Three women dance in unison, dressed in black with bright floral embroidery. They maintain a neat distance as they step, lunge and turn with a gentle insistence across Sneinton Market. They look small in the big square, but they don’t get swallowed up. Their seemingly-minor dancing instead anchors the public space; orienting themselves, and us, within the complex movements of the individuals and energies that pass through here. Sometimes they sing, which beautifully moves in and out of hearing as they turn. They work alongside the sounds of the square’s fountain, the passing cars (with the occasional loud stereo), and the clattering of skateboards.
With an unashamed lyricism and studied indifference, the three skaters cut arcs through the other side of the square. They reshape space with a poetic masculinity: virtuosic in their tricks, relaxed in their embrace of failure. They pull out smartphones and expensive-looking cameras to film each other, and occasionally the three dancers. There’s no competition: the two groups carry on with their diverse choreographies. My attention shifts between them; each returning and rewriting my perception of the square as a whole. A couple nearby quietly comment that the young men could have come back another day; but I suspect most people watching are happy to appreciate the contrasting kinds of movement at play, and the radically different ways the groups organise themselves.
A fourth skater arrives. And then a bit later, ten or so dancers turn up: local participants who’ve responded to an open call. They tie colourful sashes around their waists and begin to walk parallel and perpendicular lines, describing a grid across the space. The simplicity of this choreography is powerful – the irregular rhythms of pause and movement resist any quick comprehension of the spacial dynamics. The three original dancers continue their theme, but they’re now surrounded by a geometric web that shifts and grows around them. And as a result (although with a bit more space and ambiguity than this word count can convey) the skateboarders are pushed out to the edges. They gather to take a break and smoke, and then restart their tricks and filming behind the audience.
I’m sort of ok with this; but then there’s this moment where the performers take out tennis balls and throw them to each other, and a big skipping rope. The balls are thrown to and from the audience, inviting little kids to start wandering further into the square. In contrast to the poetry and balance of everything before this, it feels a bit crass, like it’s trying to convince me of something. These gestures of playfulness feel overplayed; a very photogenic activity (organised by a publicly funded institution) that sits it poor contrast to the more antagonistic and self-organised practice of the skateboarders it has replaced. I’m all for kids having a nice time, but there’s a clear difference in what Nottingham City Council might do with the documentation of happy participation, versus the skateboarders with the footage of their own activities; how each might be able to stake a claim in this space’s future. I become very grateful for the aggressive reminders of what’s just taken place, as the skaters undertake occasional and seemingly oblivious journeys directly in front of and across where the audience has gathered to watch.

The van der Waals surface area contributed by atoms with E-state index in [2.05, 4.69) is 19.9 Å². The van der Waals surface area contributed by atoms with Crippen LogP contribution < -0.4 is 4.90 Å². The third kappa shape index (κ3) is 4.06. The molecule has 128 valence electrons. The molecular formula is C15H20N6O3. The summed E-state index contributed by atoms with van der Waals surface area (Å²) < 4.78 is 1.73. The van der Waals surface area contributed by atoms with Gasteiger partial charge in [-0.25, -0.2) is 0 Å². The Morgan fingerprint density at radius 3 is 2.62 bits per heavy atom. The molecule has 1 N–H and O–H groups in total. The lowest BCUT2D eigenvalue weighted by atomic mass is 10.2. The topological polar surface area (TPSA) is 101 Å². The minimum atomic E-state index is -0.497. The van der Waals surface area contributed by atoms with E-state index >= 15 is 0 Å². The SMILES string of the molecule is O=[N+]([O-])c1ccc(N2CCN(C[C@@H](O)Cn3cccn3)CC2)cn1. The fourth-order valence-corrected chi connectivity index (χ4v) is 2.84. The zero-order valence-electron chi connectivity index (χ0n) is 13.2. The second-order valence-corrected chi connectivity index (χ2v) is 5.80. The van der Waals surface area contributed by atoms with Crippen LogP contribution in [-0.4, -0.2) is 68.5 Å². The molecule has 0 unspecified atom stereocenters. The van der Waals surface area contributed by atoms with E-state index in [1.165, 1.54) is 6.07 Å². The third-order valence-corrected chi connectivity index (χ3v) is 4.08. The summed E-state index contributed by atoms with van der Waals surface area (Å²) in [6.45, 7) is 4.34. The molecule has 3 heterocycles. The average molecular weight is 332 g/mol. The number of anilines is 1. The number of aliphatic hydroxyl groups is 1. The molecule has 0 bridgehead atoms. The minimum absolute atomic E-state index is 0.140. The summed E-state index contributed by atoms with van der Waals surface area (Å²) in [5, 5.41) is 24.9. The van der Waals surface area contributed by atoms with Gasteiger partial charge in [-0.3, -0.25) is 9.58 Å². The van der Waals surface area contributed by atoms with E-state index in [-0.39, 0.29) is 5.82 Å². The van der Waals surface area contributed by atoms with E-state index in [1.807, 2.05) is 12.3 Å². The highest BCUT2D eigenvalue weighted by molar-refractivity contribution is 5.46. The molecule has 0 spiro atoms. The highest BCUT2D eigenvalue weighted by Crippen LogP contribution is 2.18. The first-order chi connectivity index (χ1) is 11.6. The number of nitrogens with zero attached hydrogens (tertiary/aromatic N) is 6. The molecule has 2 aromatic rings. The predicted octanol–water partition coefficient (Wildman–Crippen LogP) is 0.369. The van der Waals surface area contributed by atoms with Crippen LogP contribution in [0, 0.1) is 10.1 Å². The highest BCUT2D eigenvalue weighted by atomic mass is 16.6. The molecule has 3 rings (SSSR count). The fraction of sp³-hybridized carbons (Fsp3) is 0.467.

We’re right beside the glass-walled units recently built by Nottingham City Council as part of their Creative Quarter initiative, which in the last couple of months have half-filled with design studios, assorted retail, and a shiny hipster café. Throughout the festival’s discussions and debates, the role of artists and institutions within processes of gentrification were frequently raised; Jonathan Burrows spoke from his past complicity, and one of the founding members of Backlit (an extremely successful gallery and set of studios across the road from Dance4, established by graduates of Nottingham Trent) described recent projects to welcome in and support the local community.
Without wishing to be facetious, I can’t help but notice how the careful balance of public space in the simple dancing at the start of Odori-Dawns-Dance was disrupted at the point of introducing the project’s participant group. But it would be unfair to reduce the wider and more intangible flows of gentrification with the particular encounter of these two social groups. These questions could equally be applied to the works happening across the festival, both in and out the studios. Dance4, with their International Centre for Choreography situated around the corner, is no doubt aware of the changes in the area, and and is in no way indifferent to these questions; and Odori-Dawns-Dance (intentionally or otherwise) became a platform in which they were brought forward in sharp focus.
To find out more about Odori-Dawns-Dance, click here.